The apparatus as disclosed is simple and efficient, and is well adapted for use in polymerizing various polymers, such as nylon and polyester.

The foregoing example illustrates the essential features of the invention as well as one of the manners in which it may be practiced. Various changes and modifications may be made in practicing the invention without departing from the spirit and scope thereof and therefore, the invention should not be limited except as defined in the appended claims.

We claim:

1. A polymer handling and conveying apparatus for incorporation into a polymer finisher comprising:

(a) a radially perforated right circular cylinder having input and output ends, and being supported by and coaxially aligned with a central shaft; and

(b) L-shaped helical cantilevered blades positioned within the cylinder for advancing polymer axially along the cylinder as the apparatus is rotated.

2. A polymer handling and conveying apparatus according to claim 1 wherein the right circular cylinder has perforations which increase in size from the input end to the output end.

3. A polymer handling and conveying-apparatus according to claim 1 wherein a plurality of helical centilevered blades are positioned within the output end of the cylinder.

4. A polymer handling and conveying apparatus for incorporation into a polymer finisher comprising:

(a) a radially perforated right circular cylinder having input and output ends, and being supported by and coaxially aligned with a central shaft, and having perforations which increase in size from the input end to the output end; and

(b) a plurality of L-shaped helical cantilevered blades positioned within the output end of the cylinder for advancing polymer axially long the cylinder as the apparatus is rotated.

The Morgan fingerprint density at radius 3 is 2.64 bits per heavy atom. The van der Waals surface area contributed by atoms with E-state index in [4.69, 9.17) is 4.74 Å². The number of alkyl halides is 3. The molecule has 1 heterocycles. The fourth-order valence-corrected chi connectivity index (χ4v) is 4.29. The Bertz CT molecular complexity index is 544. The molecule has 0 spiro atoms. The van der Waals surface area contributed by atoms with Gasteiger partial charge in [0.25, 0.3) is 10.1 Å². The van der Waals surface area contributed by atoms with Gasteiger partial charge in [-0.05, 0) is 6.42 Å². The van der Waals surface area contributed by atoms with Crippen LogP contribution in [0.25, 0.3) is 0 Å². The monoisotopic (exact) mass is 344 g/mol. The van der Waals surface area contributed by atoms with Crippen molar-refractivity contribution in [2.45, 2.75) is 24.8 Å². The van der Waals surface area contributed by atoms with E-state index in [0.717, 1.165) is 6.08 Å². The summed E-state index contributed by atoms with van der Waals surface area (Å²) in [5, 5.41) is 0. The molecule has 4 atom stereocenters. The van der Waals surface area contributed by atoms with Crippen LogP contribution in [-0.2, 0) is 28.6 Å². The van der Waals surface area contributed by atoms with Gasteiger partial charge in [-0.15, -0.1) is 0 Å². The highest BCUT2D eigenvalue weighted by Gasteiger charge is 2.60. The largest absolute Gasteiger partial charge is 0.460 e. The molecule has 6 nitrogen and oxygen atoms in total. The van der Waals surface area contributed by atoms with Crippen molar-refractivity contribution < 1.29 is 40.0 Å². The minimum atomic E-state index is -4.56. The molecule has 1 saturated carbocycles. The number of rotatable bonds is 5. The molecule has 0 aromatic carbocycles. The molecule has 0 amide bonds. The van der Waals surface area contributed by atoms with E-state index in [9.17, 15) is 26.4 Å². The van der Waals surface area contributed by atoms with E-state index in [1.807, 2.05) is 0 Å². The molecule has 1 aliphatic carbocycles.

5. A polymer handling and conveying apparatus according to claim 4 wherein the helical cantilevered blades are adapted to communicated with a scraper blade which is secured to the inside wall of the finishing chamber of the finisher and which extends for a distance toward the input end of the cylinder and which is positioned between the shaft and a surface generated by rotation of the blades.

6. A polymer handling and conveying apparatus for incorporation into a polymer finisher comprising:

(a) a radially perforated right circular cylinder having input and output ends, and being supported by and coaxially aligned with a central shaft, and having perforations which increase in size from the input end to the output end; and

(b) a plurality of L-shaped helical cantilevered blades for advancing polymer axially along the cylinder as the apparatus is rotated, positioned within the output end of the cylinder and being secured to the central shaft and the cylinder, and communicating with a scraper blade which is secured to the inside Wall of the finishing chamber of the finisher and which extends for a distance toward the input end of the cylinder and which is positioned between the shaft and a surface generated by rotation of the blades.